CANTON, Mass. — The world’s largest doughnut chain has long sold itself as a pit stop.
“America runs on Dunkin’,” goes the company’s slogan, and its customers typically stop in for a prework sugar-and-caffeine jolt and then split.
Now, in an effort to get customers to stick around and visit after the morning rush, Dunkin’ Brands Group Inc. has set in motion one of the most radical store redesigns since the chain’s 1950 founding. With its earth tones and jazz soundtrack, the new look echoes Starbucks Corp., which has long provided a place for people to hang, sip coffee and surf the Web.
Until recently, the attitude at Dunkin’ was that “life finished” at 11 a.m., Chief Executive Officer Nigel Travis, 63, said in an interview at the company’s headquarters in Canton. “We’ve attacked that mindset” with the new store designs because Dunkin’ has been losing out on the afternoon consumer, said the Britain-born executive.
“We haven’t always been conducive to that relaxed environment,” he said. “So soft seating, the ability to watch TV, to listen to appropriate music and just do things slightly slower than you would in the morning is what we think we’ve been missing.”
Dunkin’ is joining an industrywide rush to upgrade restaurants as quick-service joints jostle with boutique coffee shops and such fast-casual chains as Panera Bread Co.
Wendy’s is overhauling stores with flat-panel TVs, fireplaces and cushioned seating. Seattle-based Starbucks’ capital expenditures will be about $1.2 billion, of which about two-thirds will go to refurbish and improve cafes and build new stores, in its fiscal 2013, compared with $856.2 million the year before. The coffee seller has said it will renovate about 1,400 U.S. locations in the year ending in September.
Dunkin’, which plans to double the number of stores to 15,000 as it pushes west across the U.S., is also looking to retain its position in the fast-growing coffee and snack-shop category. Sales at U.S. coffee shops rose 8 percent last year, while those of limited-service burger eateries increased 5 percent and full-service restaurant revenue advanced 4.5 percent, according to Chicago-based researcher Technomic Inc.
Since a July 2011 IPO, Dunkin’ shares have more than doubled. The company is trading at a 4.7 percent premium to Starbucks on a price-to-earnings basis, compared with trading at a discount in January. Net income at Dunkin’ Brands may increase 42 percent to $153.7 million this year, while Starbucks profit may rise 20 percent to $1.66 billion in its fiscal 2013, according to analysts’ estimates compiled by Bloomberg.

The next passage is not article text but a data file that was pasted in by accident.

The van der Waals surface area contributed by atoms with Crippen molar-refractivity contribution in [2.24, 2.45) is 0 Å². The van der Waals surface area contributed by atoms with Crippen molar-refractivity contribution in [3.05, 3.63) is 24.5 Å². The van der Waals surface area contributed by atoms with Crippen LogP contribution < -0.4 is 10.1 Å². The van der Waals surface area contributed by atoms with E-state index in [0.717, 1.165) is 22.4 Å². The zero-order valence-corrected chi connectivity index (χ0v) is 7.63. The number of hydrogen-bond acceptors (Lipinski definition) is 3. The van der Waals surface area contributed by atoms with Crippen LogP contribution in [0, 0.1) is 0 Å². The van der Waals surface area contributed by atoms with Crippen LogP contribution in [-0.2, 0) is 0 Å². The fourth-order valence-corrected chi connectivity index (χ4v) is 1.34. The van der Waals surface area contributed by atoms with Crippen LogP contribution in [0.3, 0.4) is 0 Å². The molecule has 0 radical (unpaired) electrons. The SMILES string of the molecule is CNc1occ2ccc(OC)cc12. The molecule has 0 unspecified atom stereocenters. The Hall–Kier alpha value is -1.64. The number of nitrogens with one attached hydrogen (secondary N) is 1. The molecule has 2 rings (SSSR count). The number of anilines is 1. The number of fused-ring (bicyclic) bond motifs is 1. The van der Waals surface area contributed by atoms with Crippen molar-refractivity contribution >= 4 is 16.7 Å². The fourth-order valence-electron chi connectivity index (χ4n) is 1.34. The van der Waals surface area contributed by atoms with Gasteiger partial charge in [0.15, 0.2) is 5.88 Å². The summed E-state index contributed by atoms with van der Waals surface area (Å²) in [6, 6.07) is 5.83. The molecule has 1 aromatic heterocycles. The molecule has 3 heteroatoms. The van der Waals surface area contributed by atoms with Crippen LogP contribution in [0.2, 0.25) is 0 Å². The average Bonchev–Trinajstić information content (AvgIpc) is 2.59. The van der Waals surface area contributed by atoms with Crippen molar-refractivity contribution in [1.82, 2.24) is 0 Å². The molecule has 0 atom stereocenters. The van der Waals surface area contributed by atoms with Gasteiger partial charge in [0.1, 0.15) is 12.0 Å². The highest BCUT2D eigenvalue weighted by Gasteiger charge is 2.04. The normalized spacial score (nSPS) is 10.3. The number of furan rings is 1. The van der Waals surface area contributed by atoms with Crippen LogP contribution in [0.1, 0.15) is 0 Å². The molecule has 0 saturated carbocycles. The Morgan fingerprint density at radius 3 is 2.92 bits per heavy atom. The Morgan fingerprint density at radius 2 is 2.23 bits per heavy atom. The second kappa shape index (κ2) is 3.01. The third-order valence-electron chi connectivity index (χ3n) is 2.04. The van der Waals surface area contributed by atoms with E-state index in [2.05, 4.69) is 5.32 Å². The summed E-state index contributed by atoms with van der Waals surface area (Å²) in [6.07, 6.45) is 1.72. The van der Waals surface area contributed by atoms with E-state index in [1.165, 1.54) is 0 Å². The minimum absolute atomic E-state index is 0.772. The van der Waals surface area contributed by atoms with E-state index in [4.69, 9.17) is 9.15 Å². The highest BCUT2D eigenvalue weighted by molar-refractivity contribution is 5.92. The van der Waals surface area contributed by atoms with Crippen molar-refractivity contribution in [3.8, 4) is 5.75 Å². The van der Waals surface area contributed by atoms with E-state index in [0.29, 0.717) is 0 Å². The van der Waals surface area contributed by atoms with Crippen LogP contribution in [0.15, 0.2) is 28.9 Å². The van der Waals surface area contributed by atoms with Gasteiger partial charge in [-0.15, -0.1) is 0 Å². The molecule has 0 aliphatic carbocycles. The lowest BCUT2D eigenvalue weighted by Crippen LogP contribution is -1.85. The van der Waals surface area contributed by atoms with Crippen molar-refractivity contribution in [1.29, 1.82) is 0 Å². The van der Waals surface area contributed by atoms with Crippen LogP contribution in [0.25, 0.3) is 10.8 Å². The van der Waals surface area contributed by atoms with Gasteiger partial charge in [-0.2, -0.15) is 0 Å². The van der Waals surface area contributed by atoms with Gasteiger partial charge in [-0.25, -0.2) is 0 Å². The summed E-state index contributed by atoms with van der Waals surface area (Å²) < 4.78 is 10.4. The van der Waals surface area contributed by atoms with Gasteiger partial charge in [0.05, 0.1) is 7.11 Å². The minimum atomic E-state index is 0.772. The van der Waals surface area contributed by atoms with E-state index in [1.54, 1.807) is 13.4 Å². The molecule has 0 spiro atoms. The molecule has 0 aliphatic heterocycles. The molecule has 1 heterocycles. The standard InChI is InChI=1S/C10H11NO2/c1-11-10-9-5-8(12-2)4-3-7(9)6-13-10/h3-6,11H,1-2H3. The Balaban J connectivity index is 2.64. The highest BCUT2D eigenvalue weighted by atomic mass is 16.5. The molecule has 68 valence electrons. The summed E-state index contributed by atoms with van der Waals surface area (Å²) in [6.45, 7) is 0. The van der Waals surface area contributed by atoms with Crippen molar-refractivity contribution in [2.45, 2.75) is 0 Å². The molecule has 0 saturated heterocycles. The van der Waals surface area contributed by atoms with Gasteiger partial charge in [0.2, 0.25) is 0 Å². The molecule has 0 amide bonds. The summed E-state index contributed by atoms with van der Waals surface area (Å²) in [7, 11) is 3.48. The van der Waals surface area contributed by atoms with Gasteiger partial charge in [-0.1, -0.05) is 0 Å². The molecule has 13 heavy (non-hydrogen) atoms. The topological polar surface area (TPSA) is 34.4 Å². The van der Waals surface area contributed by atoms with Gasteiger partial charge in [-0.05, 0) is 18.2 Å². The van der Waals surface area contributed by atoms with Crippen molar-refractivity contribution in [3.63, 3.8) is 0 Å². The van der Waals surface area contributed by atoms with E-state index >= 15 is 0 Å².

Dunkin’ stores could use some improvement, according to a 2012 survey from Nation’s Restaurant News and WD Partners. The chain tied for the second-lowest atmosphere score among beverage and snack shops, coming in below Starbucks, Krispy Kreme Doughnuts Inc., Caribou Coffee and Tim Hortons Inc., the report showed. Starbucks received the highest score.
So far, Dunkin’ has opened about 90 of the new stores and plans to have as many as 600 by year-end. Franchisees can choose from four options, which cost between $175,000 and $250,000 for a remodel and between $400,000 and $700,000 to build new. The fanciest can include stained-poplar rails, faux-leather chairs and glass partitions with LED lights that change hues — bluish light is said to have a calming affect while store owners can switch to red or green for the holidays.
There are four color schemes, including Dark Roast and Cappuccino Blend. The most-expensive version, dubbed Jazz Brew, has dark orange and brown cozy booth seating, as well as hanging light fixtures that lend a soft glow to wall murals printed with words such as “break,” “fresh” and “quality.”
Getting franchisees to buy in is particularly important for Dunkin’ because 99 percent of its stores are owner operated. “A lot” of owners are volunteering to remodel their stores and more than 1,000 shops are putting in $13,000 digital menu boards, Travis said. Dunkin’ Donuts franchisees are required to remodel their stores at least every 10 years.
“We can compete with Starbucks now,” said Yini Castaneda, manager at a remodeled Dunkin’ Donuts shop in downtown Chicago across the street from a Starbucks store. The location is doing more business in the afternoon — the store gets about 50 customers during lunchtime now, compared with about 15 before the remodel earlier this year, she said.
Customers “actually do a lot of interviews here now; they sit down and have meetings,” said Castaneda, whose store features a new digital menu board, glass cases displaying croissants, as well as more electric outlets for laptops and smartphones. A sign in the window says “Free Wi-Fi.”
Dunkin’ is catering to the increasing number of Americans who graze and eat between meals, said Andy Barish, a San Francisco-based analyst at Jefferies & Co., who advises buying Dunkin’ stock. The chain this month started selling breaded-chicken sandwiches with barbecue sauce and is advertising iced teas and coffees for a discounted 99 cents from 3 to 6 p.m. to encourage afternoon noshing.
The doughnut chain has room to sell more afternoon fare. Starbucks’ U.S. stores generate about 50 percent of sales after 11 a.m., compared with 40 percent of sales at Dunkin’ Donuts.
Relaxing music and dimmer lighting changes a restaurant from a grab-and-go place to a destination, said Brian Wansink, professor of marketing at Cornell University in Ithaca, N.Y., and author of “Slim by Design: Mindless Eating Solutions for Everyday Life.” Dunkin’s new designs may help it pull customers from fancier cafes and restaurants, he said.
“It can compete on the taste of its coffee and the taste of its pastries — of which a lot of people really, really liked,” he said. “They just didn’t like the atmosphere.”